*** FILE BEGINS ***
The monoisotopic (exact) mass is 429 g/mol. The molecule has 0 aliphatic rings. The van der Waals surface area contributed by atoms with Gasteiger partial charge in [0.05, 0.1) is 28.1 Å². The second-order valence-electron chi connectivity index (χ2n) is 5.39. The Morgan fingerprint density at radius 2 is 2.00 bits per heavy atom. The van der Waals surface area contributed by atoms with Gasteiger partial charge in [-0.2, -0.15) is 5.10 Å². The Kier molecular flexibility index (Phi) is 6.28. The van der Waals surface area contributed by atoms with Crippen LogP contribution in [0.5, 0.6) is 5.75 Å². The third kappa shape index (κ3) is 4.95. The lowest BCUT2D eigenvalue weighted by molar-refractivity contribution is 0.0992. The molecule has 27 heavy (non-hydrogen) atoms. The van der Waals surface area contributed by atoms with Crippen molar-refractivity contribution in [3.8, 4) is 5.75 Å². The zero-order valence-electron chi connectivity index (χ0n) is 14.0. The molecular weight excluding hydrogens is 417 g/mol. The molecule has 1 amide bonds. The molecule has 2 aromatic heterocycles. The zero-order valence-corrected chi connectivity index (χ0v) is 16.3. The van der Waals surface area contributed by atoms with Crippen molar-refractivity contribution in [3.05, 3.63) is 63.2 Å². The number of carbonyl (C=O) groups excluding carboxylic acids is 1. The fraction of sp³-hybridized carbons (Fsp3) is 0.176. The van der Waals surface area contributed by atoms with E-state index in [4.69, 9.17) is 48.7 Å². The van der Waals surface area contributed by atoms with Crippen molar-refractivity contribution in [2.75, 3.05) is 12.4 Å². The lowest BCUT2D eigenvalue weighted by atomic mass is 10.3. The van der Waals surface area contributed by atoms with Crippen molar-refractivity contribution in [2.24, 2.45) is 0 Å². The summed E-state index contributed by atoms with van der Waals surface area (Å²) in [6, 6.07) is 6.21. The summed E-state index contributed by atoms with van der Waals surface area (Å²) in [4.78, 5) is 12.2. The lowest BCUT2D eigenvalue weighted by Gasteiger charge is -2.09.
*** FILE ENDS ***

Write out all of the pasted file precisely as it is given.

The monoisotopic (exact) mass is 429 g/mol. The molecule has 0 aliphatic rings. The van der Waals surface area contributed by atoms with Gasteiger partial charge in [0.05, 0.1) is 28.1 Å². The second-order valence-electron chi connectivity index (χ2n) is 5.39. The Morgan fingerprint density at radius 2 is 2.00 bits per heavy atom. The van der Waals surface area contributed by atoms with Gasteiger partial charge in [-0.2, -0.15) is 5.10 Å². The Kier molecular flexibility index (Phi) is 6.28. The van der Waals surface area contributed by atoms with Crippen LogP contribution in [0.5, 0.6) is 5.75 Å². The third kappa shape index (κ3) is 4.95. The lowest BCUT2D eigenvalue weighted by molar-refractivity contribution is 0.0992. The molecule has 27 heavy (non-hydrogen) atoms. The van der Waals surface area contributed by atoms with Crippen molar-refractivity contribution in [3.8, 4) is 5.75 Å². The zero-order valence-electron chi connectivity index (χ0n) is 14.0. The molecular weight excluding hydrogens is 417 g/mol. The molecule has 1 amide bonds. The molecule has 2 aromatic heterocycles. The zero-order valence-corrected chi connectivity index (χ0v) is 16.3. The van der Waals surface area contributed by atoms with Crippen molar-refractivity contribution in [3.05, 3.63) is 63.2 Å². The number of carbonyl (C=O) groups excluding carboxylic acids is 1. The fraction of sp³-hybridized carbons (Fsp3) is 0.176. The van der Waals surface area contributed by atoms with E-state index in [4.69, 9.17) is 48.7 Å². The van der Waals surface area contributed by atoms with Crippen molar-refractivity contribution in [2.75, 3.05) is 12.4 Å². The lowest BCUT2D eigenvalue weighted by atomic mass is 10.3. The van der Waals surface area contributed by atoms with Crippen molar-refractivity contribution in [2.24, 2.45) is 0 Å². The summed E-state index contributed by atoms with van der Waals surface area (Å²) in [6, 6.07) is 6.21. The summed E-state index contributed by atoms with van der Waals surface area (Å²) in [4.78, 5) is 12.2. The lowest BCUT2D eigenvalue weighted by Gasteiger charge is -2.09.